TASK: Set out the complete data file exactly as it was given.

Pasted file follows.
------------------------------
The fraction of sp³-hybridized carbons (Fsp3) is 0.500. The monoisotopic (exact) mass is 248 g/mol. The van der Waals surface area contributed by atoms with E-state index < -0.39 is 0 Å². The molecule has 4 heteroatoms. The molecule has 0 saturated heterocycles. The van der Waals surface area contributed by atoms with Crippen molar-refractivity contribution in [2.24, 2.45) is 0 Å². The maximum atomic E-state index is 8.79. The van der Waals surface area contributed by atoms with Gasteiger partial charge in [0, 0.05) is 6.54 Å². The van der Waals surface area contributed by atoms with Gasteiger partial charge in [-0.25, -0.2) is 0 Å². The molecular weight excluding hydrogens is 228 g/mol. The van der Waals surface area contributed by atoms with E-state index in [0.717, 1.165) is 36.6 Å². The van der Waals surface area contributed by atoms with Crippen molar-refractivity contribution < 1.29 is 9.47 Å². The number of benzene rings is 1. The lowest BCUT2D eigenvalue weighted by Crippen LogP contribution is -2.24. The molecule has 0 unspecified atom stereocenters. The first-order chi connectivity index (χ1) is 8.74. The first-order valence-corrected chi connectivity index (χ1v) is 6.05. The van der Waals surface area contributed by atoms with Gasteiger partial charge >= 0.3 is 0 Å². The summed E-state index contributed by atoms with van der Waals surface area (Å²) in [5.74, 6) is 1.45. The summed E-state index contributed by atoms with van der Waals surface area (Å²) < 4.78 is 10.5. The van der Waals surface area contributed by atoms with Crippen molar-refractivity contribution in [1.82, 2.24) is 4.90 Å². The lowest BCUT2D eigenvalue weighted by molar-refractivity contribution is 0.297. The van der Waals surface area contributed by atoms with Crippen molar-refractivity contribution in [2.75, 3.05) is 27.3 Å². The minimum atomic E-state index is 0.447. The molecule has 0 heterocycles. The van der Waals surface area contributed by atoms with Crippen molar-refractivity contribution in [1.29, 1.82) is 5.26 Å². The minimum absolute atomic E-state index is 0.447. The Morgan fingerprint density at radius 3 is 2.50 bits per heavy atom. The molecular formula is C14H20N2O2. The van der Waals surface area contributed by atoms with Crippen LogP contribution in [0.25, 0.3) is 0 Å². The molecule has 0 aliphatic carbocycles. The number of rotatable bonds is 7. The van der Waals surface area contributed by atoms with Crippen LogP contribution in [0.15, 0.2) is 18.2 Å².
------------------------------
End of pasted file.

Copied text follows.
The fraction of sp³-hybridized carbons (Fsp3) is 0.500. The monoisotopic (exact) mass is 248 g/mol. The van der Waals surface area contributed by atoms with E-state index < -0.39 is 0 Å². The molecule has 4 heteroatoms. The molecule has 0 saturated heterocycles. The van der Waals surface area contributed by atoms with Crippen molar-refractivity contribution in [2.24, 2.45) is 0 Å². The maximum atomic E-state index is 8.79. The van der Waals surface area contributed by atoms with Gasteiger partial charge in [0, 0.05) is 6.54 Å². The van der Waals surface area contributed by atoms with Gasteiger partial charge in [-0.25, -0.2) is 0 Å². The molecular weight excluding hydrogens is 228 g/mol. The van der Waals surface area contributed by atoms with E-state index in [0.717, 1.165) is 36.6 Å². The van der Waals surface area contributed by atoms with Crippen molar-refractivity contribution < 1.29 is 9.47 Å². The number of benzene rings is 1. The lowest BCUT2D eigenvalue weighted by Crippen LogP contribution is -2.24. The molecule has 0 unspecified atom stereocenters. The first-order chi connectivity index (χ1) is 8.74. The first-order valence-corrected chi connectivity index (χ1v) is 6.05. The van der Waals surface area contributed by atoms with Gasteiger partial charge >= 0.3 is 0 Å². The summed E-state index contributed by atoms with van der Waals surface area (Å²) in [5.74, 6) is 1.45. The summed E-state index contributed by atoms with van der Waals surface area (Å²) < 4.78 is 10.5. The van der Waals surface area contributed by atoms with Crippen molar-refractivity contribution in [1.82, 2.24) is 4.90 Å². The lowest BCUT2D eigenvalue weighted by molar-refractivity contribution is 0.297. The van der Waals surface area contributed by atoms with Crippen molar-refractivity contribution in [2.75, 3.05) is 27.3 Å². The minimum atomic E-state index is 0.447. The molecule has 0 heterocycles. The van der Waals surface area contributed by atoms with Crippen molar-refractivity contribution in [1.29, 1.82) is 5.26 Å². The minimum absolute atomic E-state index is 0.447. The Morgan fingerprint density at radius 3 is 2.50 bits per heavy atom. The molecular formula is C14H20N2O2. The van der Waals surface area contributed by atoms with Crippen LogP contribution in [0.25, 0.3) is 0 Å². The molecule has 0 aliphatic carbocycles. The number of rotatable bonds is 7. The van der Waals surface area contributed by atoms with Crippen LogP contribution in [0.15, 0.2) is 18.2 Å².